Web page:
Folk Fiction

November 19th – December 22nd, 2022

Opening: Saturday, November 19th at 19:00 pm

At: One Minute Space, Athens

Artists: James Beckett, Jesse Chun, Alexis Fidetzis, Carolina Fusilier and Miko Revereza, Jenny Marketou, Ashkan Sepahvand, Anastasia Sosunova, and Maria Varela

Curated by Ariana Kalliga 

Folk Fiction brings together nine artists from different geographies who share a fascination with demarcating and poetically deconstructing fundamental aspects of representation. Pulling away from traditional modes of meaning-making, they look at language as a system of oral resonances and historically imbued forms. By fictionalizing and abstracting, they create new meanings that allow multiple identities to be expressed.
The works on view draw on lores, oral traditions and anecdotal accounts transmitted across times. Considering how these forms of knowledge have been reused and co-opted to build institutional and colonial narratives, the artists explore a double consciousness–simultaneously rediscovering oral traditions and inheritances, and dissembling them in order to examine their implications in the present.

From mythical maps to invented rituals, Folk Fiction looks at the past as imaginatively open-ended. Several of the works on view evoke Saidiya Hartman’s method of “critical fabulation”, which combines fiction and critical historical research to transgress the official accounts of history. Folk Fiction sees how far fabulation can be pushed, and what capability it has for producing multifaceted representations of the past, present and future.

Performance on Opening Night

and speak (why?) with mute ash

The public program of performances and gatherings will start during the opening of the exhibition with “and speak (why?) with mute ash”, a performance by writer and artist Ashkan Sepahvand on Saturday, November 19th at 19:00 pm.

Weekly Exhibition Schedule

Wednesday to Friday: 16:00 – 20:00 PM

Saturday: 12:00 – 16:00 PM


James Beckett (b. 1977, Harare) is based in New York City, US and Amsterdam, The Netherlands. Beckett’s research-based practice primarily explores overlooked histories. His resulting installations and works for public space deal with the related cultural signs that shape our experience in the modern era. In addition to industry and architecture, his work investigates vocations as diverse as finance, chemistry and dentistry in a neoliberal context. Key in Beckett’s work, is the focus on the physicality of historically-laden objects. Through anecdotal accounts of little-known artists, inventors and workers, he shapes a romantic reading of peripheral historical eves. His approach considers proximity – how close is one able to come to a given subject through tertiary bodies, and what are the implications of their given traces? In the amassing of his own collections, and working with those of museums, Beckett activates objects in order to unpack their abstract and metaphysical potential, often employing the absurd and uncanny to form new perspectives on formative events. James Beckett is in residency at the ISCP, NYC (2021), and has exhibited at the Belgian Pavilion of the Venice Biennale (2015); MAAT, Lisbon (2017); MCAD Manila (2017), The Stedelijk Museum, Amsterdam (2012), amongst others. His work is represented by galleries: T293, Rome; Wilfried Lentz, Rotterdam and Markus Lüttgen, Dusseldorf.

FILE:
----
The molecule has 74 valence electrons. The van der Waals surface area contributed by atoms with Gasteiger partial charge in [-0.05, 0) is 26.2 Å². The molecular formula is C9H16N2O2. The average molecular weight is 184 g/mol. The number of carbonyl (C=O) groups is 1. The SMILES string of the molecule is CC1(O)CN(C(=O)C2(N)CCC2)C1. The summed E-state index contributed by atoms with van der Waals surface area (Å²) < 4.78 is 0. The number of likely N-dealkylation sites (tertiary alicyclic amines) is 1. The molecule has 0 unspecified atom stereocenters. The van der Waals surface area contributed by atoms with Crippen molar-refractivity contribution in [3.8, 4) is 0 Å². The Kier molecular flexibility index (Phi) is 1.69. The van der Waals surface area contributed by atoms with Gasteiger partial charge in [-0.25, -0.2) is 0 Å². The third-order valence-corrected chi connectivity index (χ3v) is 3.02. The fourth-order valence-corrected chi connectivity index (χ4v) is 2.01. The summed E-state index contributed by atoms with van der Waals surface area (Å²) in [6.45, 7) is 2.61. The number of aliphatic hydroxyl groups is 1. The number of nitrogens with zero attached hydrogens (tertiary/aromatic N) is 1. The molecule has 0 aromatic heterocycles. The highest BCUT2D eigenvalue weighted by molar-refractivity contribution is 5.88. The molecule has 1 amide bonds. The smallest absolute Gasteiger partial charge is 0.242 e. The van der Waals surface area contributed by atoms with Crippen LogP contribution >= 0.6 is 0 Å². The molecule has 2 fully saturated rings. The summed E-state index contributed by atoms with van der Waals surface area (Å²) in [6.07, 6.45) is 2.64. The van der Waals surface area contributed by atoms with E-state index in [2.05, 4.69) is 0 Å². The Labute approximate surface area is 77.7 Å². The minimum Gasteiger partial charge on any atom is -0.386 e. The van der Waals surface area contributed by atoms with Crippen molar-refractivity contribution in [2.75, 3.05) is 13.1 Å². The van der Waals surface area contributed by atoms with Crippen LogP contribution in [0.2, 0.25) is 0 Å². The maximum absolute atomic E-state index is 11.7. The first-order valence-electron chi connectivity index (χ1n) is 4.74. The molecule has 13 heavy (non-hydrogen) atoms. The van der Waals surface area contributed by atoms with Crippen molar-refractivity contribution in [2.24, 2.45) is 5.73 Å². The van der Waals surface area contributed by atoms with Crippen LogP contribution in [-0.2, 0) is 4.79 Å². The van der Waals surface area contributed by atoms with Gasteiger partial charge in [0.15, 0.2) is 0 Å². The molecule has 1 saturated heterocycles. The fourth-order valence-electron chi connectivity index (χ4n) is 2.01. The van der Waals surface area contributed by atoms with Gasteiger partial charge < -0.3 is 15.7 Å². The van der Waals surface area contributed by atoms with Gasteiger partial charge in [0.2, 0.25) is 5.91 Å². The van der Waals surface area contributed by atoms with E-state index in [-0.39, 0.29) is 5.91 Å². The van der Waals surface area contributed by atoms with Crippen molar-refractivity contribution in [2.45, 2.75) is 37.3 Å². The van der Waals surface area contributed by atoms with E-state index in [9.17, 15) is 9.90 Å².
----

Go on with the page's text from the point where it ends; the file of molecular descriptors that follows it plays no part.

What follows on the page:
Jesse Chun (b. 1984, South Korea) is an artist living and working in New York. Chun’s work has been exhibited internationally at the Museum of Contemporary Art Toronto, Canada; the Nam June Paik Art Center, South Korea; SculptureCenter, NY; Queens Museum, NY; The Drawing Center, NY; BAM, NY; and the Vera List Center for Art and Politics, NY, among others. Recent awards and fellowships include Art by Translation, Paris (2022); Ballroom Marfa, Texas (2021), and the Joan Mitchell Foundation Painters & Sculptors Grant, US (2020); Smack Mellon, NY (2020); Triple Canopy, NY (2019); and the NEA fellowship at ISCP, NY (2019). Select public collections include the Museum of Modern Art Library, NY; the School of the Art Institute of Chicago; the Smithsonian Institution, DC; Whitney Museum Library, NY; Asia Art Archive in America, NY; and Kadist Art Foundation in France.